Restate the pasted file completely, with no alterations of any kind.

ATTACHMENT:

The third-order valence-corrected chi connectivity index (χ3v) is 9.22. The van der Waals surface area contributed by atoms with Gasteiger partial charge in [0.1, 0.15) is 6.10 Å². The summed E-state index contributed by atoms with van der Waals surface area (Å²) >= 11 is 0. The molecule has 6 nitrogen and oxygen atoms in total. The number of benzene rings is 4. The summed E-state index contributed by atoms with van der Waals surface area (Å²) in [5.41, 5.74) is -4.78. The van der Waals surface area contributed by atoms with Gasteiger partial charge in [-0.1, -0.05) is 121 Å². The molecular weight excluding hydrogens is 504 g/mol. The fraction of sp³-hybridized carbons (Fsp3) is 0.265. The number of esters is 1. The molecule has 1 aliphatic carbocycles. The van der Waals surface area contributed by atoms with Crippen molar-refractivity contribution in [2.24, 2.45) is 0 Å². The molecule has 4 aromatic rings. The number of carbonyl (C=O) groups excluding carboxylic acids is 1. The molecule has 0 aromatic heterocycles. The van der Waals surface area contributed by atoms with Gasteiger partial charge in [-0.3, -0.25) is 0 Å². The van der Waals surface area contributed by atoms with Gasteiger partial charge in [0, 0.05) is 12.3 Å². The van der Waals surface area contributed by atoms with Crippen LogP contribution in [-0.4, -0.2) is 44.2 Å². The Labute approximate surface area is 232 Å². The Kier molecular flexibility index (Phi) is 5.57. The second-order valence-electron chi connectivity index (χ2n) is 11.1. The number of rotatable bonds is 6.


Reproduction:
The third-order valence-corrected chi connectivity index (χ3v) is 9.22. The van der Waals surface area contributed by atoms with Gasteiger partial charge in [0.1, 0.15) is 6.10 Å². The summed E-state index contributed by atoms with van der Waals surface area (Å²) >= 11 is 0. The molecule has 6 nitrogen and oxygen atoms in total. The number of benzene rings is 4. The summed E-state index contributed by atoms with van der Waals surface area (Å²) in [5.41, 5.74) is -4.78. The van der Waals surface area contributed by atoms with Gasteiger partial charge in [-0.1, -0.05) is 121 Å². The molecular weight excluding hydrogens is 504 g/mol. The fraction of sp³-hybridized carbons (Fsp3) is 0.265. The number of esters is 1. The molecule has 1 aliphatic carbocycles. The van der Waals surface area contributed by atoms with Crippen molar-refractivity contribution in [2.24, 2.45) is 0 Å². The molecule has 4 aromatic rings. The number of carbonyl (C=O) groups excluding carboxylic acids is 1. The molecule has 0 aromatic heterocycles. The van der Waals surface area contributed by atoms with Gasteiger partial charge in [-0.3, -0.25) is 0 Å². The van der Waals surface area contributed by atoms with Gasteiger partial charge in [0, 0.05) is 12.3 Å². The van der Waals surface area contributed by atoms with Crippen LogP contribution in [-0.4, -0.2) is 44.2 Å². The Labute approximate surface area is 232 Å². The Kier molecular flexibility index (Phi) is 5.57. The second-order valence-electron chi connectivity index (χ2n) is 11.1. The number of rotatable bonds is 6.